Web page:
Korea kills animals to fight bird flu

(Nov 29) Seoul (Agency reports) A second outbreak of the virulent H5N1 strain of bird flu at another poultry farm has been confirmed by South Korean authorities; the farm is just 3 km from the first case in North Cholla province in the country's southwest.

According to the agriculture ministry, as many as 600 chickens have died but no people in or around both infected farms appear to have been infected; 6,000 chickens died in the first outbreak.

The officials say test results have shown that the highly pathogenic H5N1 bird flu was the culprit and strict quarantine measures have been imposed around the area.

The South Korean health ministry says all poultry within a 500 metre radius of the latest infected farm will be culled, this amounts to 236,000 poultry; 75,500 poultry have already been culled and 6.6 million eggs disposed of.

Authorities are also said to be considering culling as many as 600 cats and dogs living in the area despite the fact that no scientific evidence exists which indicates humans can catch bird flu from them, and the Food and Agriculture Organisation (FAO) of the United Nations, says the culling of such creatures is unnecessary.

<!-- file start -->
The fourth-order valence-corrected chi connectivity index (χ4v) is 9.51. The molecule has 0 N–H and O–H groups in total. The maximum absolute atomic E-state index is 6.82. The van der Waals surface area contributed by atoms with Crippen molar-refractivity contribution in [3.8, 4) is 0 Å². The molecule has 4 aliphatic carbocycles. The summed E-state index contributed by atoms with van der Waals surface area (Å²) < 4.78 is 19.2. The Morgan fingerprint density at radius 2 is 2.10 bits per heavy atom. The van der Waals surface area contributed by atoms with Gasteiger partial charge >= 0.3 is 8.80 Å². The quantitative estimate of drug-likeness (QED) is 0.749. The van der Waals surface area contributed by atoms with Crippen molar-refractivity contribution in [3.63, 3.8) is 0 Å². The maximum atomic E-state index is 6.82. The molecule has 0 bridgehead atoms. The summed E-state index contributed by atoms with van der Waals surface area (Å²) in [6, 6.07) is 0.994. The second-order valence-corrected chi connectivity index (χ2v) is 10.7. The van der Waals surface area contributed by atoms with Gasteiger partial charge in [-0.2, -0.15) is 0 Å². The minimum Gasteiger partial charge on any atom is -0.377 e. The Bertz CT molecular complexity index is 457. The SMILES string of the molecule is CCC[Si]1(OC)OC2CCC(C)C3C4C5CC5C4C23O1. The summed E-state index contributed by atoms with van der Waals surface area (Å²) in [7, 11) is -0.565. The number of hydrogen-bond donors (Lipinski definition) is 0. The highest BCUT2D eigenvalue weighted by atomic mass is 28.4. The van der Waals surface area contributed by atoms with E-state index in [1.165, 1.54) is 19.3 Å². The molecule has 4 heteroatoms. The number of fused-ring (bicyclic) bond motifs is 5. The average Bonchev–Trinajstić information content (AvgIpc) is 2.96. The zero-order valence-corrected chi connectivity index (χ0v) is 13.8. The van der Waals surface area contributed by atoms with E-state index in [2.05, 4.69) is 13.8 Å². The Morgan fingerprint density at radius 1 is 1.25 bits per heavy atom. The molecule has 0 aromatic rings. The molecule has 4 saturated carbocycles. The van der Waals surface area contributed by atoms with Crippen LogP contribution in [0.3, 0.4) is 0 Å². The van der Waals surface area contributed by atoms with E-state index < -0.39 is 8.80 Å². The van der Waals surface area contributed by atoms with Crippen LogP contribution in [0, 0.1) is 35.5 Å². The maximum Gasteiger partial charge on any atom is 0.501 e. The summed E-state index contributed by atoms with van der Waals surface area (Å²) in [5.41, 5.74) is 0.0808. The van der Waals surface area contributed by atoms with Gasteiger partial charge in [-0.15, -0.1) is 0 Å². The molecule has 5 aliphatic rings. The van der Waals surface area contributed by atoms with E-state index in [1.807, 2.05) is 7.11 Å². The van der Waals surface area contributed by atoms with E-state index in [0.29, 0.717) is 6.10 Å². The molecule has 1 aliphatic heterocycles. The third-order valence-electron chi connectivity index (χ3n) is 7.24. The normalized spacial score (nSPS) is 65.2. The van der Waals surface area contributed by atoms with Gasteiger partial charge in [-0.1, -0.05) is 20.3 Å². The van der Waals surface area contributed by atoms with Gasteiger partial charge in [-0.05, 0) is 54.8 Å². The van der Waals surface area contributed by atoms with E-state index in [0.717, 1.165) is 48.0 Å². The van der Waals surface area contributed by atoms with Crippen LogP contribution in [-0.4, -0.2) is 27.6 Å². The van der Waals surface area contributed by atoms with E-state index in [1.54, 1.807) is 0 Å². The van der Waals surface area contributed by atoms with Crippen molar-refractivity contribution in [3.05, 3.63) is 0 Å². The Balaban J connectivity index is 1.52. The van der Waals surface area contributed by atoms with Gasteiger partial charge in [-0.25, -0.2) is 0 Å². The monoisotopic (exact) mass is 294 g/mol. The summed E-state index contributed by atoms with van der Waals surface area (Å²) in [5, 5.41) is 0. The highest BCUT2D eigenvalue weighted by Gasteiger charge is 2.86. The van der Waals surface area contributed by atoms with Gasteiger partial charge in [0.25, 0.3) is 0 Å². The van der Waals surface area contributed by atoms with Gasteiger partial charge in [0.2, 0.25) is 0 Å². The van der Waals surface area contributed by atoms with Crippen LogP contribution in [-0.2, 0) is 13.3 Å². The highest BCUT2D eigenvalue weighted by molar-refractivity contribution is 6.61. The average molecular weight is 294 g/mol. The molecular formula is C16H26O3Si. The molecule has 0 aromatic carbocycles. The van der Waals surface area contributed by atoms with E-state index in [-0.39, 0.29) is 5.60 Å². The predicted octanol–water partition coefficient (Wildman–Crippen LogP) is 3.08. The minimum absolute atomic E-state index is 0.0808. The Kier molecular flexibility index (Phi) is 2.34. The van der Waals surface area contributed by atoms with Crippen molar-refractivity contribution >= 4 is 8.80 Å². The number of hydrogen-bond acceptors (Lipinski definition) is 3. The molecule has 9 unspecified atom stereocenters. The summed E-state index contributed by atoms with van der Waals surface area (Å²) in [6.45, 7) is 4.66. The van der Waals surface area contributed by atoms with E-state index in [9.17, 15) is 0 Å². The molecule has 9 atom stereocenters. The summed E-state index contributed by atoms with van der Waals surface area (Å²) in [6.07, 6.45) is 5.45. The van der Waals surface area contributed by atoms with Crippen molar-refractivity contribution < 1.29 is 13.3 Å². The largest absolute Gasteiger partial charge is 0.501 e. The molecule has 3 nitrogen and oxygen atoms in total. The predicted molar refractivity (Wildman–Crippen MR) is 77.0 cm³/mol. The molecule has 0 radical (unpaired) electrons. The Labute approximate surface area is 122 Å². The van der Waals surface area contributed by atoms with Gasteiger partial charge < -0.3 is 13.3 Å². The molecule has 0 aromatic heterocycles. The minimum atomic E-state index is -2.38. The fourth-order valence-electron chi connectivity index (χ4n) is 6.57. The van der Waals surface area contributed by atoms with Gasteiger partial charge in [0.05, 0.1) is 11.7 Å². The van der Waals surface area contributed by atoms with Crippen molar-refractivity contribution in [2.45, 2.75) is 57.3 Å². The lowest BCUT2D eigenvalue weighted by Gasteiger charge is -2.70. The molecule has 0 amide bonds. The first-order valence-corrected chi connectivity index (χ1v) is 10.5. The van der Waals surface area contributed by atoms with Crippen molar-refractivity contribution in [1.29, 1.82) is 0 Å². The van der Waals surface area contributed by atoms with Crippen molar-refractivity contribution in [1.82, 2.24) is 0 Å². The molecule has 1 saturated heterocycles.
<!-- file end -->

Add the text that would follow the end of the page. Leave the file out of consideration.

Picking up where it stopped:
The two farms lie directly under a flight path for migratory birds heading south from Russia, Mongolia and Kazakhstan, and are about 170 km south of Seoul.

There is widespread concern that other parts of South Korea might have also been hit and the situation is a setback for the country as this is the first outbreak of the deadly virus in three years.

That outbreak, between December 2003 and March 2004, resulted in 5.3 million birds being killed and over $1 billion being spent on preventing the spread of the disease.

At the time nine South Korean workers involved in the culling were infected with the H5N1 virus, but fortunately none developed major illnesses.

The vast majority of human bird flu cases involving the H5N1 virus have been linked to direct or indirect contact with infected fowl.

Indonesia said on Tuesday a 35-year-old woman died of the disease, bringing that country's death toll to 57, the highest for any nation.

H5N1 bird flu remains essentially a disease of birds and almost all those infected had been in close contact with diseased birds.

Since 2003, outbreaks have been confirmed in about 50 countries and territories and according to the World Health Organisation it has killed in excess of 150 since then and sickened another 260.

China has banned imports of poultry and poultry products from South Korea along with Japan.

Chinese authorities are also urging those provinces nearest to South Korea to monitor and penalise for the smuggling of poultry products across the borders and to intensify their efforts in combating the spread of the disease, by closely monitoring personnel and vehicles entering China.


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